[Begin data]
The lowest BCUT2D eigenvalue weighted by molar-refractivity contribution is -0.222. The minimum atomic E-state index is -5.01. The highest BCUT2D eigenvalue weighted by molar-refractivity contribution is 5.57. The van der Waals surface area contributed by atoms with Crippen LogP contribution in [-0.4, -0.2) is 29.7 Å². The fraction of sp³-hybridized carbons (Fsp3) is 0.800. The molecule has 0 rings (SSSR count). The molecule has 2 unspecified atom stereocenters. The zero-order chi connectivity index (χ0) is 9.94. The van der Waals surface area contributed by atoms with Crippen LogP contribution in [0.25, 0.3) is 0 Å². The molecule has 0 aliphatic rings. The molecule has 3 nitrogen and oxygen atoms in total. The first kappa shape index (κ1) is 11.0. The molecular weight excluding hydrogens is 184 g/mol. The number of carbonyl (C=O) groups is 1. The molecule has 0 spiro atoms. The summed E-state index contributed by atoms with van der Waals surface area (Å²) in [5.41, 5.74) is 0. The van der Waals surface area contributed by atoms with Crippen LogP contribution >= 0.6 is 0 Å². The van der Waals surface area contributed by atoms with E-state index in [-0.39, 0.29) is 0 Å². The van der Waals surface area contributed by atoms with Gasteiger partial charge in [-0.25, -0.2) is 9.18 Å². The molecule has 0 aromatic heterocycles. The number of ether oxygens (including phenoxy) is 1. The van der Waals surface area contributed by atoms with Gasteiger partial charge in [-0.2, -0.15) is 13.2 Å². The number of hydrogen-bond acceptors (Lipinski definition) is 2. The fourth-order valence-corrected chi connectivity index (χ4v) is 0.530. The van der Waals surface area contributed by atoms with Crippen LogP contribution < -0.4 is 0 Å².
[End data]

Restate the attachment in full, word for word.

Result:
The lowest BCUT2D eigenvalue weighted by molar-refractivity contribution is -0.222. The minimum atomic E-state index is -5.01. The highest BCUT2D eigenvalue weighted by molar-refractivity contribution is 5.57. The van der Waals surface area contributed by atoms with Crippen LogP contribution in [-0.4, -0.2) is 29.7 Å². The fraction of sp³-hybridized carbons (Fsp3) is 0.800. The molecule has 0 rings (SSSR count). The molecule has 2 unspecified atom stereocenters. The zero-order chi connectivity index (χ0) is 9.94. The van der Waals surface area contributed by atoms with Crippen LogP contribution in [0.25, 0.3) is 0 Å². The molecule has 0 aliphatic rings. The molecule has 3 nitrogen and oxygen atoms in total. The first kappa shape index (κ1) is 11.0. The molecular weight excluding hydrogens is 184 g/mol. The number of carbonyl (C=O) groups is 1. The molecule has 0 spiro atoms. The summed E-state index contributed by atoms with van der Waals surface area (Å²) in [5.41, 5.74) is 0. The van der Waals surface area contributed by atoms with Crippen LogP contribution >= 0.6 is 0 Å². The van der Waals surface area contributed by atoms with E-state index in [-0.39, 0.29) is 0 Å². The van der Waals surface area contributed by atoms with Gasteiger partial charge in [-0.25, -0.2) is 9.18 Å². The molecule has 0 aromatic heterocycles. The number of ether oxygens (including phenoxy) is 1. The van der Waals surface area contributed by atoms with Gasteiger partial charge in [-0.2, -0.15) is 13.2 Å². The number of hydrogen-bond acceptors (Lipinski definition) is 2. The fourth-order valence-corrected chi connectivity index (χ4v) is 0.530. The van der Waals surface area contributed by atoms with Crippen LogP contribution < -0.4 is 0 Å².